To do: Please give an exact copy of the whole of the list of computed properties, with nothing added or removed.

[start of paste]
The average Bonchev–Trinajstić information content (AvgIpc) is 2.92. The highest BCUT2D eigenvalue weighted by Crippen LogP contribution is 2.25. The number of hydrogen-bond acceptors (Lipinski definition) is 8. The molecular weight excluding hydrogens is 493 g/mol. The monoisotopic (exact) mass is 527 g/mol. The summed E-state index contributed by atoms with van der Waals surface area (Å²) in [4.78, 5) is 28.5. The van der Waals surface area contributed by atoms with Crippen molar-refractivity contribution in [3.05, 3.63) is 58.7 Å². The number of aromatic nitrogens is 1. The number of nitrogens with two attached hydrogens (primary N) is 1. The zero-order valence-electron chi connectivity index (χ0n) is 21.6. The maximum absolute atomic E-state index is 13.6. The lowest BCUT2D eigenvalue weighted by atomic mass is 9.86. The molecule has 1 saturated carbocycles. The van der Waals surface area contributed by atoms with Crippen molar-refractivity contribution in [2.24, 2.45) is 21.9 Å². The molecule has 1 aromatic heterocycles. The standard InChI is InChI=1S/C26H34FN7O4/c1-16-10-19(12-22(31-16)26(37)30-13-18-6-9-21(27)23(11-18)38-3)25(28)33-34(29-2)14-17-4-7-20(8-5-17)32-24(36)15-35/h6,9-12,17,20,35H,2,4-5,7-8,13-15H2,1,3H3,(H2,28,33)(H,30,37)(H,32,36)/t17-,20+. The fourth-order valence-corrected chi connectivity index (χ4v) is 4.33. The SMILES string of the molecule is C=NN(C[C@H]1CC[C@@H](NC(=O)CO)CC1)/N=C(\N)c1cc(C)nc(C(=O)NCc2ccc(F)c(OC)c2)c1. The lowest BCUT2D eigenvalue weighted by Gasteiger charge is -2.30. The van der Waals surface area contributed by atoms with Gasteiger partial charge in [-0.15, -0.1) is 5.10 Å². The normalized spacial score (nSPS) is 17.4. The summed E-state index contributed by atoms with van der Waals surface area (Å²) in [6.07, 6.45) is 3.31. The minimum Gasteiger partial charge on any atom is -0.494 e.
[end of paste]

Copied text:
The average Bonchev–Trinajstić information content (AvgIpc) is 2.92. The highest BCUT2D eigenvalue weighted by Crippen LogP contribution is 2.25. The number of hydrogen-bond acceptors (Lipinski definition) is 8. The molecular weight excluding hydrogens is 493 g/mol. The monoisotopic (exact) mass is 527 g/mol. The summed E-state index contributed by atoms with van der Waals surface area (Å²) in [4.78, 5) is 28.5. The van der Waals surface area contributed by atoms with Crippen molar-refractivity contribution in [3.05, 3.63) is 58.7 Å². The number of aromatic nitrogens is 1. The number of nitrogens with two attached hydrogens (primary N) is 1. The zero-order valence-electron chi connectivity index (χ0n) is 21.6. The maximum absolute atomic E-state index is 13.6. The lowest BCUT2D eigenvalue weighted by atomic mass is 9.86. The molecule has 1 saturated carbocycles. The van der Waals surface area contributed by atoms with Crippen molar-refractivity contribution in [2.24, 2.45) is 21.9 Å². The molecule has 1 aromatic heterocycles. The standard InChI is InChI=1S/C26H34FN7O4/c1-16-10-19(12-22(31-16)26(37)30-13-18-6-9-21(27)23(11-18)38-3)25(28)33-34(29-2)14-17-4-7-20(8-5-17)32-24(36)15-35/h6,9-12,17,20,35H,2,4-5,7-8,13-15H2,1,3H3,(H2,28,33)(H,30,37)(H,32,36)/t17-,20+. The fourth-order valence-corrected chi connectivity index (χ4v) is 4.33. The SMILES string of the molecule is C=NN(C[C@H]1CC[C@@H](NC(=O)CO)CC1)/N=C(\N)c1cc(C)nc(C(=O)NCc2ccc(F)c(OC)c2)c1. The lowest BCUT2D eigenvalue weighted by Gasteiger charge is -2.30. The van der Waals surface area contributed by atoms with Gasteiger partial charge in [-0.15, -0.1) is 5.10 Å². The normalized spacial score (nSPS) is 17.4. The summed E-state index contributed by atoms with van der Waals surface area (Å²) in [6.07, 6.45) is 3.31. The minimum Gasteiger partial charge on any atom is -0.494 e.